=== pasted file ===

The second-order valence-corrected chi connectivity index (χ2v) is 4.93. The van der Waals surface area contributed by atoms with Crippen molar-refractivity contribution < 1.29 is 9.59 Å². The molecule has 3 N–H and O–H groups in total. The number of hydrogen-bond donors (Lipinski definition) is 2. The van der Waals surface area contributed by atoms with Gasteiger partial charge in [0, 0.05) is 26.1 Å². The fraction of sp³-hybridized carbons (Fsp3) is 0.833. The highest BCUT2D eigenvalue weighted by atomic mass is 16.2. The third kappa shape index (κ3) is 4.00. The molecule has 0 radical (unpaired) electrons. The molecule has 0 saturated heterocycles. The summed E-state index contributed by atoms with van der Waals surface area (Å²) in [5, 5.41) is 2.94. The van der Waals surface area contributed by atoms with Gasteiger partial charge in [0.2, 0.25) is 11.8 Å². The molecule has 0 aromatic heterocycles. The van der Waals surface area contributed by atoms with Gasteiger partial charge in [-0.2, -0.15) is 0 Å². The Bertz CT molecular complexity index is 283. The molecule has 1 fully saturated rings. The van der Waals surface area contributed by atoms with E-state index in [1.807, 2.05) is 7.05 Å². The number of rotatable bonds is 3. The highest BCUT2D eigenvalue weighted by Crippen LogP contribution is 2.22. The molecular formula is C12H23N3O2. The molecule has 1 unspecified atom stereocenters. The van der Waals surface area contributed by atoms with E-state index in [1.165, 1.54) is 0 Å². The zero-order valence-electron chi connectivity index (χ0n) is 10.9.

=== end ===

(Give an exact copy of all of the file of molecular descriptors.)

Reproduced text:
The second-order valence-corrected chi connectivity index (χ2v) is 4.93. The van der Waals surface area contributed by atoms with Crippen molar-refractivity contribution < 1.29 is 9.59 Å². The molecule has 3 N–H and O–H groups in total. The number of hydrogen-bond donors (Lipinski definition) is 2. The van der Waals surface area contributed by atoms with Gasteiger partial charge in [0, 0.05) is 26.1 Å². The fraction of sp³-hybridized carbons (Fsp3) is 0.833. The highest BCUT2D eigenvalue weighted by atomic mass is 16.2. The third kappa shape index (κ3) is 4.00. The molecule has 0 radical (unpaired) electrons. The molecule has 0 saturated heterocycles. The summed E-state index contributed by atoms with van der Waals surface area (Å²) in [5, 5.41) is 2.94. The van der Waals surface area contributed by atoms with Gasteiger partial charge in [0.2, 0.25) is 11.8 Å². The molecule has 0 aromatic heterocycles. The van der Waals surface area contributed by atoms with Gasteiger partial charge in [-0.2, -0.15) is 0 Å². The Bertz CT molecular complexity index is 283. The molecule has 1 fully saturated rings. The van der Waals surface area contributed by atoms with E-state index in [1.807, 2.05) is 7.05 Å². The number of rotatable bonds is 3. The highest BCUT2D eigenvalue weighted by Crippen LogP contribution is 2.22. The molecular formula is C12H23N3O2. The molecule has 1 unspecified atom stereocenters. The van der Waals surface area contributed by atoms with E-state index in [1.165, 1.54) is 0 Å². The zero-order valence-electron chi connectivity index (χ0n) is 10.9.